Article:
102 of whatever your compiler uses for "\n", by adding --newline-is-cr or
103 --newline-is-nl to the "configure" command, respectively. Only do this if you
104 really understand what you are doing. On traditional Unix-like systems, the
105 newline character is NL.
106
107 . When called via the POSIX interface, PCRE uses malloc() to get additional
108 storage for processing capturing parentheses if there are more than 10 of
109 them. You can increase this threshold by setting, for example,
110
111 --with-posix-malloc-threshold=20
112
113 on the "configure" command.
114
115 . PCRE has a counter which can be set to limit the amount of resources it uses.
116 If the limit is exceeded during a match, the match fails. The default is ten
117 million. You can change the default by setting, for example,
118
119 --with-match-limit=500000
120
121 on the "configure" command. This is just the default; individual calls to
122 pcre_exec() can supply their own value. There is discussion on the pcreapi
123 man page.
124
125 . The default maximum compiled pattern size is around 64K. You can increase
126 this by adding --with-link-size=3 to the "configure" command. You can
127 increase it even more by setting --with-link-size=4, but this is unlikely
128 ever to be necessary. If you build PCRE with an increased link size, test 2
129 (and 5 if you are using UTF-8) will fail. Part of the output of these tests
130 is a representation of the compiled pattern, and this changes with the link
131 size.
132
133 . You can build PCRE so that its match() function does not call itself
134 recursively. Instead, it uses blocks of data from the heap via special
135 functions pcre_stack_malloc() and pcre_stack_free() to save data that would
136 otherwise be saved on the stack. To build PCRE like this, use
137
138 --disable-stack-for-recursion
139
140 on the "configure" command. PCRE runs more slowly in this mode, but it may be
141 necessary in environments with limited stack sizes.
142
143 The "configure" script builds seven files:
144
145 . pcre.h is build by copying pcre.in and making substitutions
146 . Makefile is built by copying Makefile.in and making substitutions.
147 . config.h is built by copying config.in and making substitutions.
148 . pcre-config is built by copying pcre-config.in and making substitutions.
149 . libpcre.pc is data for the pkg-config command, built from libpcre.pc.in
150 . libtool is a script that builds shared and/or static libraries
151 . RunTest is a script for running tests
152
153 Once "configure" has run, you can run "make". It builds two libraries called
154 libpcre and libpcreposix, a test program called pcretest, and the pcregrep
155 command. You can use "make install" to copy these, the public header files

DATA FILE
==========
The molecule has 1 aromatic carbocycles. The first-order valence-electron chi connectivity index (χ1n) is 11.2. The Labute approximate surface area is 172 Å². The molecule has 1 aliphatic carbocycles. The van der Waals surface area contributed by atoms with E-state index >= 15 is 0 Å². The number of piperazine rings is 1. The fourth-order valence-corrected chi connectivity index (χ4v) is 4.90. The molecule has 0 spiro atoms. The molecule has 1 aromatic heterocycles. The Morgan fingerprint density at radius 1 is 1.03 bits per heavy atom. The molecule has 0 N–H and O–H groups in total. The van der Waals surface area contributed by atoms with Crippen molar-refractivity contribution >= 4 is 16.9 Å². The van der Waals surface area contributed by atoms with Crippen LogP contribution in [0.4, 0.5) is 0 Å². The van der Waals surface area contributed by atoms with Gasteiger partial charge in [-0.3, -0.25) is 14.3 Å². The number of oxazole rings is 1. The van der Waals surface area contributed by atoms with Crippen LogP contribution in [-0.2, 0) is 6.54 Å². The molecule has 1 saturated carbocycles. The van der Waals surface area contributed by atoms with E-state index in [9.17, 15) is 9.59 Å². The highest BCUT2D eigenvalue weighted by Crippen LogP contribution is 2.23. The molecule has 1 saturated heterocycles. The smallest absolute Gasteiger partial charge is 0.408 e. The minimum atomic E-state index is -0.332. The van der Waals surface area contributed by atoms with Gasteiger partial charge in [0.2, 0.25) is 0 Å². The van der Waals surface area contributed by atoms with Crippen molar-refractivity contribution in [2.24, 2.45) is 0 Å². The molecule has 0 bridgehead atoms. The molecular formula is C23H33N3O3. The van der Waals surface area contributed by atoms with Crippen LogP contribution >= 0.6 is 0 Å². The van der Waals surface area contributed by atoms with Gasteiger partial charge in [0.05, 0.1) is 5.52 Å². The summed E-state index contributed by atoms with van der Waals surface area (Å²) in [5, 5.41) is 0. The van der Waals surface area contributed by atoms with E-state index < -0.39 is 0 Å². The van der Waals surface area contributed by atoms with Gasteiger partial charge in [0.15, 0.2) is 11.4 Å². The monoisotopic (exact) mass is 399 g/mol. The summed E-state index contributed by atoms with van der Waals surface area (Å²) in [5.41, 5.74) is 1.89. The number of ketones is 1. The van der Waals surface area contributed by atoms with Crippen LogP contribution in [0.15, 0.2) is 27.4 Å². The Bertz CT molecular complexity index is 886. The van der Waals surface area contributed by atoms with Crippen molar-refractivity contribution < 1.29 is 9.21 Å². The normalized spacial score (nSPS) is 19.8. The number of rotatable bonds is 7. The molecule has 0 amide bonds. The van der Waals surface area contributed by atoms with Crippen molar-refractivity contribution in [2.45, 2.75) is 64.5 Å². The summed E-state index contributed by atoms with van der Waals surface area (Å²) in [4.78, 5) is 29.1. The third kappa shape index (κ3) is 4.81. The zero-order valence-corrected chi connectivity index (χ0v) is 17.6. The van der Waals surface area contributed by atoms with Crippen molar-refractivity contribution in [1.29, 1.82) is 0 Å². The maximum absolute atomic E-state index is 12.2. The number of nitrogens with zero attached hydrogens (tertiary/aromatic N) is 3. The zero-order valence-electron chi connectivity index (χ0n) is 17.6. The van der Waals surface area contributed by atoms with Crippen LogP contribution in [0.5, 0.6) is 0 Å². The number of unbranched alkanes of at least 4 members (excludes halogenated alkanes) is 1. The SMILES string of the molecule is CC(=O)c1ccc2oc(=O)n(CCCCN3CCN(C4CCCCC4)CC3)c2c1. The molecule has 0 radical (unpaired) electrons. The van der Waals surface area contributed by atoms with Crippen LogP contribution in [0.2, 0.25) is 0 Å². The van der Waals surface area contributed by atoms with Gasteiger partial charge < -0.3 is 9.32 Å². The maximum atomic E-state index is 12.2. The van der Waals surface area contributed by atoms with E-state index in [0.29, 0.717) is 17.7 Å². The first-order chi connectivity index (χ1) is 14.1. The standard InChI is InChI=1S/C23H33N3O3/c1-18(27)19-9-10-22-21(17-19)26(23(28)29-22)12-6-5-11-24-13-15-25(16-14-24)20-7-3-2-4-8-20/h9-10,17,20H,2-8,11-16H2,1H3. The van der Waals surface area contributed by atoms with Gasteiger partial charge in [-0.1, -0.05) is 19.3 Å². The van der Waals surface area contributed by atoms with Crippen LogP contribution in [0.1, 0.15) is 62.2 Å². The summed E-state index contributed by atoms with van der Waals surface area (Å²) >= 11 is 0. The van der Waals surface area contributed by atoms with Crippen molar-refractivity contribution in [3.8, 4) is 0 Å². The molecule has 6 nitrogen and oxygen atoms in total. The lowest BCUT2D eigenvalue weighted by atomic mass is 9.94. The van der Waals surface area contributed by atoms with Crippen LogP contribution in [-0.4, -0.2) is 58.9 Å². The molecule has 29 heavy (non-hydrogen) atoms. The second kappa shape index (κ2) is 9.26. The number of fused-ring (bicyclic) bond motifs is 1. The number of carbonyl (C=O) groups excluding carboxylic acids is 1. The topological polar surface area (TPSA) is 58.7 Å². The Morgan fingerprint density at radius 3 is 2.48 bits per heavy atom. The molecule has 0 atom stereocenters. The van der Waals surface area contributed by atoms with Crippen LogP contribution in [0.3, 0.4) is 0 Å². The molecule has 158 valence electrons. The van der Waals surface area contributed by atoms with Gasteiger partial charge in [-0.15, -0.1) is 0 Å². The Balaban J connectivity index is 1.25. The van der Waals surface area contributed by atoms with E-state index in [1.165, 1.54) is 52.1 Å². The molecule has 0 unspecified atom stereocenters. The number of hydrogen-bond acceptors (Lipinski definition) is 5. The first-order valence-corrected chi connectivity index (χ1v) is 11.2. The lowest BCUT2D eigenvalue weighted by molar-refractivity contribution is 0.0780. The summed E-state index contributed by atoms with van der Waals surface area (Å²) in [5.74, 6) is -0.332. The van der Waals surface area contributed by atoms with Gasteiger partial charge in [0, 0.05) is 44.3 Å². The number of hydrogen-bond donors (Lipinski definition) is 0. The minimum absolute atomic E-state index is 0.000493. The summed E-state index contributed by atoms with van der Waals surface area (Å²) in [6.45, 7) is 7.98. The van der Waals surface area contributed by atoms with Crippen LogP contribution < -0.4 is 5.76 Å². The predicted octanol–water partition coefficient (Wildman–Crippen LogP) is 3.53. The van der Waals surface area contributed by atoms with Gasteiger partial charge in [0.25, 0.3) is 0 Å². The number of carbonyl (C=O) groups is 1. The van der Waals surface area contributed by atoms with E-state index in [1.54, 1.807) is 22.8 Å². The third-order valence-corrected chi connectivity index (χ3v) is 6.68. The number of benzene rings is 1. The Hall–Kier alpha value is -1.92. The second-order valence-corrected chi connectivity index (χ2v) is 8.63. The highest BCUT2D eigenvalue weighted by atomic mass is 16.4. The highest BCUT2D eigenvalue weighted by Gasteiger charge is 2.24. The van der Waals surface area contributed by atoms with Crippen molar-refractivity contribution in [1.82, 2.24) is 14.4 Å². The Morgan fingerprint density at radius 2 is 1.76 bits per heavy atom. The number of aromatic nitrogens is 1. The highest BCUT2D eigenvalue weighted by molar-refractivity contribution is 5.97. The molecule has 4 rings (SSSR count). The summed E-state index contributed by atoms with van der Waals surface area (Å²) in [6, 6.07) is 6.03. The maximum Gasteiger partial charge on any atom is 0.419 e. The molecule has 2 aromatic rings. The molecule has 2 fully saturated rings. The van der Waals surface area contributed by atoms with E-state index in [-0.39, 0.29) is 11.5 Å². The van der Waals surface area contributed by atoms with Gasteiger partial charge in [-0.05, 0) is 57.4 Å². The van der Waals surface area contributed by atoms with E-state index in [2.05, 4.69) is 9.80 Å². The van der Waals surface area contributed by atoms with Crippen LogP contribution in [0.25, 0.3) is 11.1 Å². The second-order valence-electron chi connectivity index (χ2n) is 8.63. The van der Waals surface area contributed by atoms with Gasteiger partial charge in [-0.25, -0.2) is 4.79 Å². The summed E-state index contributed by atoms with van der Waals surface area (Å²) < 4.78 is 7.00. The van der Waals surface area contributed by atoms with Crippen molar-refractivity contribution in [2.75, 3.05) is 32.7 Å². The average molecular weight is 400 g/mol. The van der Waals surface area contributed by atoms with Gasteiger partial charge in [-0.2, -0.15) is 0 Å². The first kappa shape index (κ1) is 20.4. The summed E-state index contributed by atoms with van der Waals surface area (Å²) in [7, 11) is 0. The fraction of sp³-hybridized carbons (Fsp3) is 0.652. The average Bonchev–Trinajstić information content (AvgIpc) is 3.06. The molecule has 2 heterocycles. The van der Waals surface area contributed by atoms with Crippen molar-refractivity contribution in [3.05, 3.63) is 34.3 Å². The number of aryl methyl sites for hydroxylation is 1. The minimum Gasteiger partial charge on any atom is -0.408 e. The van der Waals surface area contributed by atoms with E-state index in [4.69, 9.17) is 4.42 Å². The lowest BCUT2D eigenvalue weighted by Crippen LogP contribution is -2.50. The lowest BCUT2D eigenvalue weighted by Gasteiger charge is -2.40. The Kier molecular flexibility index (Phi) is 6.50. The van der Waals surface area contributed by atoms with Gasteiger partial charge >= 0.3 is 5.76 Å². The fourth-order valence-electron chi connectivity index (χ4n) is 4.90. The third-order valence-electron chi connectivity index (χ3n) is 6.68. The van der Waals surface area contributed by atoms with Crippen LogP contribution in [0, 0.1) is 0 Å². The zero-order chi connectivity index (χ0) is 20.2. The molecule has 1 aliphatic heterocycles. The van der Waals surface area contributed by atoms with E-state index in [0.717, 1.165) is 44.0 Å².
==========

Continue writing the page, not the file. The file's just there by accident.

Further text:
156 pcre.h and pcreposix.h, and the man pages to appropriate live directories on
157 your system, in the normal way.
158
159
160 Retrieving configuration information on Unix-like systems
161 ---------------------------------------------------------
162
163 Running "make install" also installs the command pcre-config, which can be used
164 to recall information about the PCRE configuration and installation. For
165 example:
166
167 pcre-config --version
168
169 prints the version number, and
170
171 pcre-config --libs
172
173 outputs information about where the library is installed. This command can be
174 included in makefiles for programs that use PCRE, saving the programmer from
175 having to remember too many details.
176
177 The pkg-config command is another system for saving and retrieving information
178 about installed libraries. Instead of separate commands for each library, a
179 single command is used. For example:
180
181 pkg-config --cflags pcre
182
183 The data is held in *.pc files that are installed in a directory called
184 pkgconfig.
185
186
187 Shared libraries on Unix-like systems
188 -------------------------------------
189
190 The default distribution builds PCRE as two shared libraries and two static
191 libraries, as long as the operating system supports shared libraries. Shared
192 library support relies on the "libtool" script which is built as part of the
193 "configure" process.
194
195 The libtool script is used to compile and link both shared and static
196 libraries. They are placed in a subdirectory called .libs when they are newly
197 built. The programs pcretest and pcregrep are built to use these uninstalled
198 libraries (by means of wrapper scripts in the case of shared libraries). When
199 you use "make install" to install shared libraries, pcregrep and pcretest are
200 automatically re-built to use the newly installed shared libraries before being
201 installed themselves. However, the versions left in the source directory still
202 use the uninstalled libraries.
203
204 To build PCRE using static libraries only you must use --disable-shared when
205 configuring it. For example:
206
207 ./configure --prefix=/usr/gnu --disable-shared
208
209 Then run "make" in the usual way. Similarly, you can use --disable-static to
210 build only shared libraries.